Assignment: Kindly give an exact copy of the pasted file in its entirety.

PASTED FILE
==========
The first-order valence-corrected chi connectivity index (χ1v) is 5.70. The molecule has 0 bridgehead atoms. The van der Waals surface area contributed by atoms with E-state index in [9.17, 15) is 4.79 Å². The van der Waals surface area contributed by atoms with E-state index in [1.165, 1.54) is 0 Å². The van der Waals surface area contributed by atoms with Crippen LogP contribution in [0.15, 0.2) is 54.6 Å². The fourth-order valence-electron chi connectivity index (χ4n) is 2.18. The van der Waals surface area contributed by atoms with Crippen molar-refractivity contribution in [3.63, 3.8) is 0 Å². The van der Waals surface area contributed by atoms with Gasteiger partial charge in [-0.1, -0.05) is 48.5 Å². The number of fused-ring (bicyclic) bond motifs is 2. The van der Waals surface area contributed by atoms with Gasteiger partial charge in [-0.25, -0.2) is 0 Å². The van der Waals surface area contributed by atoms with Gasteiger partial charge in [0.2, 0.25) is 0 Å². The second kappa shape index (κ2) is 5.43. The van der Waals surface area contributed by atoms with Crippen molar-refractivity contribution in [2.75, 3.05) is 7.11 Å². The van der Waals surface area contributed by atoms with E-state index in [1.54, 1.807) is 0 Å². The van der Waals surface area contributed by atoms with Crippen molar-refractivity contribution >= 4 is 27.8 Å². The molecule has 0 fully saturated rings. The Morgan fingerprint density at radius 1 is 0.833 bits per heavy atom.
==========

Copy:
The first-order valence-corrected chi connectivity index (χ1v) is 5.70. The molecule has 0 bridgehead atoms. The van der Waals surface area contributed by atoms with E-state index in [9.17, 15) is 4.79 Å². The van der Waals surface area contributed by atoms with E-state index in [1.165, 1.54) is 0 Å². The van der Waals surface area contributed by atoms with Crippen LogP contribution in [0.15, 0.2) is 54.6 Å². The fourth-order valence-electron chi connectivity index (χ4n) is 2.18. The van der Waals surface area contributed by atoms with Crippen molar-refractivity contribution in [3.63, 3.8) is 0 Å². The van der Waals surface area contributed by atoms with Gasteiger partial charge in [-0.1, -0.05) is 48.5 Å². The number of fused-ring (bicyclic) bond motifs is 2. The van der Waals surface area contributed by atoms with Gasteiger partial charge in [-0.25, -0.2) is 0 Å². The van der Waals surface area contributed by atoms with Gasteiger partial charge in [0.2, 0.25) is 0 Å². The second kappa shape index (κ2) is 5.43. The van der Waals surface area contributed by atoms with Crippen molar-refractivity contribution in [2.75, 3.05) is 7.11 Å². The van der Waals surface area contributed by atoms with E-state index in [1.54, 1.807) is 0 Å². The van der Waals surface area contributed by atoms with Crippen molar-refractivity contribution >= 4 is 27.8 Å². The molecule has 0 fully saturated rings. The Morgan fingerprint density at radius 1 is 0.833 bits per heavy atom.